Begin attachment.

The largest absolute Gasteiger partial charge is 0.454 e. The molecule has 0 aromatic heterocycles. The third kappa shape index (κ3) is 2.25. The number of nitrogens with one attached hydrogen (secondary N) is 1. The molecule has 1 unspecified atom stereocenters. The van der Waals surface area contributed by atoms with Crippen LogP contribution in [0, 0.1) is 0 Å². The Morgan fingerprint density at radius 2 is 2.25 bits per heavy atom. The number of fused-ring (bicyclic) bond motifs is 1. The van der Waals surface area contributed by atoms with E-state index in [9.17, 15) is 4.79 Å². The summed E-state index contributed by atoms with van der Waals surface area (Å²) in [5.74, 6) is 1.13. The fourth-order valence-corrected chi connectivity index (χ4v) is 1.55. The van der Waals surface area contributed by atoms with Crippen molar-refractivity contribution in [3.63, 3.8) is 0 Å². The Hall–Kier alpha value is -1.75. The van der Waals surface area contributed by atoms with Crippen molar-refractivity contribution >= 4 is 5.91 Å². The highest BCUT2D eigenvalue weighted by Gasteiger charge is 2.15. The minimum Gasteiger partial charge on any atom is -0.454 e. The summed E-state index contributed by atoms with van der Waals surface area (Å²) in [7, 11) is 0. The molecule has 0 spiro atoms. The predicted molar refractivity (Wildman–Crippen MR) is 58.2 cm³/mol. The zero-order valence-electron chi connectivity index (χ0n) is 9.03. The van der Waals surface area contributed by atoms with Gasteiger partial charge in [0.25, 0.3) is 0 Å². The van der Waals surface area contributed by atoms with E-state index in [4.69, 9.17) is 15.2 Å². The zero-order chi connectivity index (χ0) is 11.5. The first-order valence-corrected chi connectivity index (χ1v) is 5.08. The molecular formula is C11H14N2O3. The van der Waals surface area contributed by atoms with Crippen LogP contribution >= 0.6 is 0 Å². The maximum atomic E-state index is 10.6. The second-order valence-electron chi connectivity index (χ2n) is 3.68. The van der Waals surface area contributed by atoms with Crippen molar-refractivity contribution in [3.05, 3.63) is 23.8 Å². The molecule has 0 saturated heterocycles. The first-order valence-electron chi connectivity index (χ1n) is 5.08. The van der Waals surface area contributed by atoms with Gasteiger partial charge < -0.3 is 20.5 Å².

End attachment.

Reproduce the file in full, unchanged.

The largest absolute Gasteiger partial charge is 0.454 e. The molecule has 0 aromatic heterocycles. The third kappa shape index (κ3) is 2.25. The number of nitrogens with one attached hydrogen (secondary N) is 1. The molecule has 1 unspecified atom stereocenters. The van der Waals surface area contributed by atoms with Crippen LogP contribution in [0, 0.1) is 0 Å². The Morgan fingerprint density at radius 2 is 2.25 bits per heavy atom. The number of fused-ring (bicyclic) bond motifs is 1. The van der Waals surface area contributed by atoms with E-state index in [9.17, 15) is 4.79 Å². The summed E-state index contributed by atoms with van der Waals surface area (Å²) in [5.74, 6) is 1.13. The fourth-order valence-corrected chi connectivity index (χ4v) is 1.55. The van der Waals surface area contributed by atoms with Crippen molar-refractivity contribution in [3.63, 3.8) is 0 Å². The Hall–Kier alpha value is -1.75. The van der Waals surface area contributed by atoms with Crippen molar-refractivity contribution >= 4 is 5.91 Å². The highest BCUT2D eigenvalue weighted by Gasteiger charge is 2.15. The minimum Gasteiger partial charge on any atom is -0.454 e. The summed E-state index contributed by atoms with van der Waals surface area (Å²) in [7, 11) is 0. The molecule has 0 spiro atoms. The predicted molar refractivity (Wildman–Crippen MR) is 58.2 cm³/mol. The zero-order valence-electron chi connectivity index (χ0n) is 9.03. The van der Waals surface area contributed by atoms with Gasteiger partial charge in [0.25, 0.3) is 0 Å². The van der Waals surface area contributed by atoms with E-state index in [4.69, 9.17) is 15.2 Å². The zero-order chi connectivity index (χ0) is 11.5. The first-order valence-corrected chi connectivity index (χ1v) is 5.08. The molecular formula is C11H14N2O3. The van der Waals surface area contributed by atoms with Crippen LogP contribution >= 0.6 is 0 Å². The maximum atomic E-state index is 10.6. The second-order valence-electron chi connectivity index (χ2n) is 3.68. The van der Waals surface area contributed by atoms with Crippen molar-refractivity contribution in [3.05, 3.63) is 23.8 Å². The molecule has 0 saturated heterocycles. The first-order valence-electron chi connectivity index (χ1n) is 5.08. The van der Waals surface area contributed by atoms with Gasteiger partial charge < -0.3 is 20.5 Å².